|soybeans, dry roasted, 1 oz.||40||11|
|edamame, boiled, ½ cup||16||11|
|soy cheese, 1oz.||2||4|
|soy burger, 1 patty||5||14|
|Fermented soy foods||Isoflavone content (mg)||Protein (g)|
|miso, 3 oz.||37||10|
|natto, 3 oz.||70||14|
|tempeh, cooked, 3 oz.||30||13|
|soy sauce, 1 tbsp||0.02||0|
Research on Soy and Disease
Learn more about the research on soy and specific diseases or other conditions:
However, a number of studies since have tempered that finding.  According to a comprehensive update of soy research by the nutrition committee of the American Heart Association (AHA) published in 2000, eating 50 grams of soy per day lowered LDL by only about 3%.  In October 2017, after review of additional scientific studies since the health claim was authorized, the FDA proposed a rule to revoke the claim because numerous studies presented inconsistent findings on the relationship between soy protein and heart disease.  Some of these inconsistencies may have resulted because soy was compared with a variety of alternative foods.
Even though soy protein may have little direct effect on cholesterol, soy foods are generally good for the heart and blood vessels if they replace less healthful choices, like red meat, and because they deliver plenty of polyunsaturated fat, fiber, vitamins, and minerals, and are low in saturated fat.
In Asian countries where soy is eaten daily, women have lower rates of menopausal symptoms, although research is conflicting as to whether soy is a primary contributor.  Reports suggest that about 70–80% of U.S. women of menopausal and perimenopausal age experience hot flashes, in comparison with 10–20% of Asian women.  Further, the average blood concentration of the isoflavone genistein in Asian women is about 12 times higher than that of U.S. women because of higher soy consumption.
Yet several meta-analyses and carefully controlled clinical studies have not found strong evidence of a link. [7, 8] An AHA review in 2006 concluded that it was unlikely that soy isoflavones exert enough estrogenic activity to have an important impact on hot flashes and other symptoms of menopause.  A JAMA review the same year found highly conflicting results with soy isoflavone extracts and stated that the overall evidence did not support its benefit in relieving hot flashes.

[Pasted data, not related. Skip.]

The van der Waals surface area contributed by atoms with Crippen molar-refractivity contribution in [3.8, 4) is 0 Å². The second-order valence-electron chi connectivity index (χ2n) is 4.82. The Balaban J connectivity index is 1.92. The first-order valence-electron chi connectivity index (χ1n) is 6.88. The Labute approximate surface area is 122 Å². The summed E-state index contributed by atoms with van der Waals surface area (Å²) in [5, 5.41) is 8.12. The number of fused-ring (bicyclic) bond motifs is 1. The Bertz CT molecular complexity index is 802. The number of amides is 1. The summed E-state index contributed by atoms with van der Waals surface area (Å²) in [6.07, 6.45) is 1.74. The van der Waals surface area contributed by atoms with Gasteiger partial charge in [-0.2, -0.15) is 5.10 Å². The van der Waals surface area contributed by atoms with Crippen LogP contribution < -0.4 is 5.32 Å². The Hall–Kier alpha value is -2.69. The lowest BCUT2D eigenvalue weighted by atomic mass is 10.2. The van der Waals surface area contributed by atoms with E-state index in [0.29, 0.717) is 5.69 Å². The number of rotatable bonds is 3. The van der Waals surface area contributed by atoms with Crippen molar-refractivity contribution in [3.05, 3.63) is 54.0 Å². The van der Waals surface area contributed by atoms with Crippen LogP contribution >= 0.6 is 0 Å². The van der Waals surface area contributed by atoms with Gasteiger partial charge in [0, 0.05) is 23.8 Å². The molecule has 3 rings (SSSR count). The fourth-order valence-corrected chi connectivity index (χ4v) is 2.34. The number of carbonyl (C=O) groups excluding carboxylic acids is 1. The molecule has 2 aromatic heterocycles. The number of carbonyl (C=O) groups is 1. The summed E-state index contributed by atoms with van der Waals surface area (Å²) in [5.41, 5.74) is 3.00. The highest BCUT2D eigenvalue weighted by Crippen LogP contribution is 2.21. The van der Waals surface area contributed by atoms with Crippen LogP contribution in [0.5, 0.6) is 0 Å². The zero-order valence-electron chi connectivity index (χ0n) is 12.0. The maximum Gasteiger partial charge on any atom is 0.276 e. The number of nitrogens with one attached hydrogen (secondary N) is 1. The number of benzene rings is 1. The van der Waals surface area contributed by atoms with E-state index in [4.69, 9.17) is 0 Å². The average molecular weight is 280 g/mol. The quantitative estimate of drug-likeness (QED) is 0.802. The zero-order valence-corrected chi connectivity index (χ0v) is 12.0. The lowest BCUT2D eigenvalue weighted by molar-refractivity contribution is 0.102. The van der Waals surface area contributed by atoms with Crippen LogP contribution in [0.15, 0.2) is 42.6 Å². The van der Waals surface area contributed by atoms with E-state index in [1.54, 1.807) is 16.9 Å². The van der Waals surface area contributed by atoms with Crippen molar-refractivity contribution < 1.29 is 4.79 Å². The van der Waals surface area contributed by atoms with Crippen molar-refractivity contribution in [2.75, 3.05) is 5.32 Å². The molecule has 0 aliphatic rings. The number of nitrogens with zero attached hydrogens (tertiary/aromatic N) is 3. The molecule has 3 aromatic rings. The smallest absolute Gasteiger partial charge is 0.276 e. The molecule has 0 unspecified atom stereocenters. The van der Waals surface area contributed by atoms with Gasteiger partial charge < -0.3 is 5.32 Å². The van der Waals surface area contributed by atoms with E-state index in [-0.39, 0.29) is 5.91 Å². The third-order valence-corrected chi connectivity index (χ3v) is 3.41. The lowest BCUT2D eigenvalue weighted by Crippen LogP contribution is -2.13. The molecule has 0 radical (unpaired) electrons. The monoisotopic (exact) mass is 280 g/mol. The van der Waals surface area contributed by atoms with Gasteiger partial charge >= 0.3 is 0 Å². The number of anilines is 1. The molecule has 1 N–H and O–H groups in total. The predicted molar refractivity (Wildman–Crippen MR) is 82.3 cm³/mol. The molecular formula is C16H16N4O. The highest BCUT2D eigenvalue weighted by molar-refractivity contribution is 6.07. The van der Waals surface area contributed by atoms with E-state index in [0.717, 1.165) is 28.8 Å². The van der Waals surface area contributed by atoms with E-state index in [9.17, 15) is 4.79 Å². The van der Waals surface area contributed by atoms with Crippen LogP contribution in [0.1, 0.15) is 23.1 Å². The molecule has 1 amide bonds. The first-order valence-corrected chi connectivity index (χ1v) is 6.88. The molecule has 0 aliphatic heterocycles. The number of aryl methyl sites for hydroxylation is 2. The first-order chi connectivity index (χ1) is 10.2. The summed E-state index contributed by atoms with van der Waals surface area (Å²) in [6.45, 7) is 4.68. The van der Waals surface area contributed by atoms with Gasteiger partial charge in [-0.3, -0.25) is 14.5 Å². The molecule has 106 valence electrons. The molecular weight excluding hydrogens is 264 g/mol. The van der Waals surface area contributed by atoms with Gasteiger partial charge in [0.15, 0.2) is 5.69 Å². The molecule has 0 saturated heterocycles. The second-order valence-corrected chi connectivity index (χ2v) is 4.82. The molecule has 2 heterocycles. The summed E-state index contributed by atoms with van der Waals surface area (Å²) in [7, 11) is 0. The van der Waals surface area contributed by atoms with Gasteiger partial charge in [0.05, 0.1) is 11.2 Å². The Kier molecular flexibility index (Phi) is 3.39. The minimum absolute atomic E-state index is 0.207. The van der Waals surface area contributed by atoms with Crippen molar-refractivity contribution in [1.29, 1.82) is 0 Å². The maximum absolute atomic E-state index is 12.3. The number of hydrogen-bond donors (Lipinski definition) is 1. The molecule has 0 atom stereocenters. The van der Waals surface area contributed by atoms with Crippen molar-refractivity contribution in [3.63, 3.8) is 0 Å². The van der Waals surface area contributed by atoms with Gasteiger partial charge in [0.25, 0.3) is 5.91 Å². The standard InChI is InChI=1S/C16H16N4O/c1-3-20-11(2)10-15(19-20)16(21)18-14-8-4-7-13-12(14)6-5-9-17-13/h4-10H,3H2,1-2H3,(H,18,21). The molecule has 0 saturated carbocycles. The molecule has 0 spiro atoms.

A review of 43 randomized controlled trials have examined the effects of phytoestrogens on hot flashes and night sweats in perimenopausal and postmenopausal women. Four trials found that extracts of 30 mg. or greater of genistein consistently reduced the frequency of hot flashes. Other trials that used dietary soy or soy extracts suggested a reduced frequency and severity of hot flashes and night sweats when compared with placebo, but these trials were small with a possible strong placebo effect.  No adverse effects were noted from the soy treatments when followed for up to two years, but the authors did not feel overall there was strong and consistent evidence for a benefit of soy.
Another meta-analysis of 16 studies found that soy isoflavone supplements had a small and gradual effect in weakening menopausal hot flashes compared with estradiol (human estrogen). However, the authors noted weaknesses in the analysis due to a small number of participants and high variability in study design. 
This area needs further research as questions remain about a possible benefit of soy. Results are conflicting, potentially due to variation in the types of soy preparations used, the quantities given, and for how long they are used.